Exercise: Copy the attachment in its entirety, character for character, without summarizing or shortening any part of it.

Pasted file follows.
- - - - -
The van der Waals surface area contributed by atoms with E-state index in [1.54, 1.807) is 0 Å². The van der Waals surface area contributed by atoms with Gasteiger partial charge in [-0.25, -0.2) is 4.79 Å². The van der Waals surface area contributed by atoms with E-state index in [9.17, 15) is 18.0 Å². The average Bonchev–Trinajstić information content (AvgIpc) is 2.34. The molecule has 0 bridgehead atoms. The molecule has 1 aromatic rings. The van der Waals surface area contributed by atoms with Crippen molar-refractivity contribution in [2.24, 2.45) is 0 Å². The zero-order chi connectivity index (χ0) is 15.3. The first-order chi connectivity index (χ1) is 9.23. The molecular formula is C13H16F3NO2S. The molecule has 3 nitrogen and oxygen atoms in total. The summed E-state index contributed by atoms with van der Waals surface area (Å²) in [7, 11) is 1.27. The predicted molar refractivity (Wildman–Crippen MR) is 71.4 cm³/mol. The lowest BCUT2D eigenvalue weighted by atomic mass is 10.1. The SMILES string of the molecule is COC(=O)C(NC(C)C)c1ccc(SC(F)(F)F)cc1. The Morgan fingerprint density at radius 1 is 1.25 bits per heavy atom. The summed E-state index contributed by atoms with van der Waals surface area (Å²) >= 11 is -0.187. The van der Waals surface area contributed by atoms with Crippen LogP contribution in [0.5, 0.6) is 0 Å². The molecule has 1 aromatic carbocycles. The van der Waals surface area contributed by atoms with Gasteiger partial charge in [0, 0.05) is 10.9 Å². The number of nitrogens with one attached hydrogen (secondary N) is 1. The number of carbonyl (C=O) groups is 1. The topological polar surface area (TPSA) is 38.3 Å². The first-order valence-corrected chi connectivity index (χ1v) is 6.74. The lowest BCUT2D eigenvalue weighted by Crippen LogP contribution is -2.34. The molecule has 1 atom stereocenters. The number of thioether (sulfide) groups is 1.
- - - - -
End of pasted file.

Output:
The van der Waals surface area contributed by atoms with E-state index in [1.54, 1.807) is 0 Å². The van der Waals surface area contributed by atoms with Gasteiger partial charge in [-0.25, -0.2) is 4.79 Å². The van der Waals surface area contributed by atoms with E-state index in [9.17, 15) is 18.0 Å². The average Bonchev–Trinajstić information content (AvgIpc) is 2.34. The molecule has 0 bridgehead atoms. The molecule has 1 aromatic rings. The van der Waals surface area contributed by atoms with Crippen molar-refractivity contribution in [2.24, 2.45) is 0 Å². The zero-order chi connectivity index (χ0) is 15.3. The first-order chi connectivity index (χ1) is 9.23. The molecular formula is C13H16F3NO2S. The molecule has 3 nitrogen and oxygen atoms in total. The summed E-state index contributed by atoms with van der Waals surface area (Å²) in [7, 11) is 1.27. The predicted molar refractivity (Wildman–Crippen MR) is 71.4 cm³/mol. The lowest BCUT2D eigenvalue weighted by atomic mass is 10.1. The SMILES string of the molecule is COC(=O)C(NC(C)C)c1ccc(SC(F)(F)F)cc1. The Morgan fingerprint density at radius 1 is 1.25 bits per heavy atom. The summed E-state index contributed by atoms with van der Waals surface area (Å²) >= 11 is -0.187. The van der Waals surface area contributed by atoms with Crippen LogP contribution in [0.5, 0.6) is 0 Å². The molecule has 1 aromatic carbocycles. The van der Waals surface area contributed by atoms with Gasteiger partial charge in [0, 0.05) is 10.9 Å². The number of nitrogens with one attached hydrogen (secondary N) is 1. The number of carbonyl (C=O) groups is 1. The topological polar surface area (TPSA) is 38.3 Å². The first-order valence-corrected chi connectivity index (χ1v) is 6.74. The lowest BCUT2D eigenvalue weighted by Crippen LogP contribution is -2.34. The molecule has 1 atom stereocenters. The number of thioether (sulfide) groups is 1.